• Cook meat, poultry and seafood thoroughly. Use a meat thermometer to be sure the grilled meats are fully cooked. Ground beef, for example, should be cooked to an internal temperature of 155 degrees Fahrenheit for 15 seconds, and poultry should reach an internal temperature of 165 degrees Fahrenheit for at least 15 seconds.
  • Do not cross-contaminate one food with another. Wash hands, utensils and cutting boards after they have been in contact with raw meat or poultry and before they touch other types of food.
  • Bacteria can grow quickly at room temperature, so refrigerate leftover foods promptly.
  • Wash produce thoroughly to remove visible dirt, and discard the outermost leaves of a head of lettuce or cabbage.


For more information and summer safety tips, the community can visit:, or follow the Health Department on Facebook, Twitter, and Instagram.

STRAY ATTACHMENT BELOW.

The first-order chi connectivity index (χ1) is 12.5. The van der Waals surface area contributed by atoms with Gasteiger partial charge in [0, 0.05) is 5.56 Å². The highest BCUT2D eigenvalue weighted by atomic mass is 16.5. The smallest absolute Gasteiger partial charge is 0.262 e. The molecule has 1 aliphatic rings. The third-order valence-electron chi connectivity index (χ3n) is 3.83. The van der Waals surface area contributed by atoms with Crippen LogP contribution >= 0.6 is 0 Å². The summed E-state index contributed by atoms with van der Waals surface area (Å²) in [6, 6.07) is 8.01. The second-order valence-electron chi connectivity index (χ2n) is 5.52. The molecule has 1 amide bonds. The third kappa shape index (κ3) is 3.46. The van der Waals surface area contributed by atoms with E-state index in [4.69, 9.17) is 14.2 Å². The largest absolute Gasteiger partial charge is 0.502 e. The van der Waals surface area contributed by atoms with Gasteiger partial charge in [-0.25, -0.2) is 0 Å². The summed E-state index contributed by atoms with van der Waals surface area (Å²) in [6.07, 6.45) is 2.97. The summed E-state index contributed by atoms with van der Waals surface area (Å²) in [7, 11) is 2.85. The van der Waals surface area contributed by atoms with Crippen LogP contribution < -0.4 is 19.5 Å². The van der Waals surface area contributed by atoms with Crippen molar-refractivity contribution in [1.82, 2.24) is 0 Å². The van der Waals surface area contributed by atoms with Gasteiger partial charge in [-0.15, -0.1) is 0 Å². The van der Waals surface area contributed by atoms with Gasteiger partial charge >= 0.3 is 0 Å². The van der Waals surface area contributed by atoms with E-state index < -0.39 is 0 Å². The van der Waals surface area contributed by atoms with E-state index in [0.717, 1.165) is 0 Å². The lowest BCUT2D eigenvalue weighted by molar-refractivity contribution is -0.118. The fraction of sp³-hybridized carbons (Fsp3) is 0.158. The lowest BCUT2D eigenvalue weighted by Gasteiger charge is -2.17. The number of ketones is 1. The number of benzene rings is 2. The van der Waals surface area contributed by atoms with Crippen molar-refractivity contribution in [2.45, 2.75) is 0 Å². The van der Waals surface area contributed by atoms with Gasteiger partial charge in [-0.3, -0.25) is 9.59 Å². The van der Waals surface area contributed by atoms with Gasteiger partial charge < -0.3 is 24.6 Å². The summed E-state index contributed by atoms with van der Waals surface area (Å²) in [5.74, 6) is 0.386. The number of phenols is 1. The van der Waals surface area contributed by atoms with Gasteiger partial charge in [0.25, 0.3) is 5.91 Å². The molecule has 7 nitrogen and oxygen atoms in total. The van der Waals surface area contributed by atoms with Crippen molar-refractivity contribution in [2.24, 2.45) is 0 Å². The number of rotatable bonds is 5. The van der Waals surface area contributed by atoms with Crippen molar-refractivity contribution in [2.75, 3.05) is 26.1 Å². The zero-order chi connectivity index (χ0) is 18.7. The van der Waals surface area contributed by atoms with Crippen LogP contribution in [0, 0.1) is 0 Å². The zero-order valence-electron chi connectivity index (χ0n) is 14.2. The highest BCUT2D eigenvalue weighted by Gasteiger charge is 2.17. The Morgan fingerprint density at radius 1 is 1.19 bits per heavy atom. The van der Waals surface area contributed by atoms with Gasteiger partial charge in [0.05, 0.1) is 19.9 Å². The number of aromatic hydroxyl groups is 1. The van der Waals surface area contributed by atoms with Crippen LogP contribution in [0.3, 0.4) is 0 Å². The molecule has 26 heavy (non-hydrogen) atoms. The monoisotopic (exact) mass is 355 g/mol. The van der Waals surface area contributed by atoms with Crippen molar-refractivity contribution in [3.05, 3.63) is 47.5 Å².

About the City of Long Beach

Home to approximately 480,000 people, the multiple award-winning and innovative City of Long Beach offers all the world-class amenities of a large metropolitan city while maintaining a strong sense of individual and diverse neighborhoods nestled together along the California coast. As a full-service charter city, Long Beach is home to the Queen Mary, Aquarium of the Pacific, several museums and theaters, a highly-rated school district, Long Beach Airport, the Port of Long Beach, as well as many award-winning City departments such as Health, Parks, Recreation and Marine, Development Services and more. The City also has a highly-respected university and city college, two historic ranchos, five hospitals, five golf courses, 170 parks, miles of beaches, marinas, bike paths, and a Bike Share program.

For more information about the City of Long Beach, visit Follow us on social to keep up with the latest news: Facebook, Twitter, Instagram, and YouTube.

About Long Beach Department of Health and Human Services

The mission of the Long Beach Department of Health and Human Services is to improve quality of life by promoting a safe and healthy community in which to live, work and play. Long Beach Health is one of only three city-run health departments in California, which allows for better engagement with residents, neighborhoods, businesses and community partners, and fosters a greater understanding of the City's strengths. For more information, visit us at, "Like" us on Facebook and follow us on Twitter and Instagram.